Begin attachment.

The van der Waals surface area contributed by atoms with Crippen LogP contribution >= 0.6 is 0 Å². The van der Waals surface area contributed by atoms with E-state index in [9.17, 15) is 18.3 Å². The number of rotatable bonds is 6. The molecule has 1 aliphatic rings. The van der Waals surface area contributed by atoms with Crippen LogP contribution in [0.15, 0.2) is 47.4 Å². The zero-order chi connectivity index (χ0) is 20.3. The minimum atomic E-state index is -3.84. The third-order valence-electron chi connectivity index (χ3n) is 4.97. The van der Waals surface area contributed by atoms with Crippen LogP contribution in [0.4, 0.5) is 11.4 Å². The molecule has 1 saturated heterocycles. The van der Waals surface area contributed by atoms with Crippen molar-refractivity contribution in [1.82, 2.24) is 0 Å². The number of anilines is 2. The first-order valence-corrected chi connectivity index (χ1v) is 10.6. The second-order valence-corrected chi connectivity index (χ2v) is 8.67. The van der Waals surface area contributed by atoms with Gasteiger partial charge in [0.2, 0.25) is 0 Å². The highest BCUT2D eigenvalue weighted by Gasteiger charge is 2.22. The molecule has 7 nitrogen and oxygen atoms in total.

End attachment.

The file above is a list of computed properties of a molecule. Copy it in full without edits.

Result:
The van der Waals surface area contributed by atoms with Crippen LogP contribution >= 0.6 is 0 Å². The van der Waals surface area contributed by atoms with E-state index in [9.17, 15) is 18.3 Å². The number of rotatable bonds is 6. The molecule has 1 aliphatic rings. The van der Waals surface area contributed by atoms with Crippen LogP contribution in [0.15, 0.2) is 47.4 Å². The zero-order chi connectivity index (χ0) is 20.3. The minimum atomic E-state index is -3.84. The third-order valence-electron chi connectivity index (χ3n) is 4.97. The van der Waals surface area contributed by atoms with Crippen LogP contribution in [0.4, 0.5) is 11.4 Å². The molecule has 1 saturated heterocycles. The van der Waals surface area contributed by atoms with Crippen molar-refractivity contribution in [1.82, 2.24) is 0 Å². The number of anilines is 2. The first-order valence-corrected chi connectivity index (χ1v) is 10.6. The second-order valence-corrected chi connectivity index (χ2v) is 8.67. The van der Waals surface area contributed by atoms with Gasteiger partial charge in [0.2, 0.25) is 0 Å². The highest BCUT2D eigenvalue weighted by Gasteiger charge is 2.22. The molecule has 7 nitrogen and oxygen atoms in total.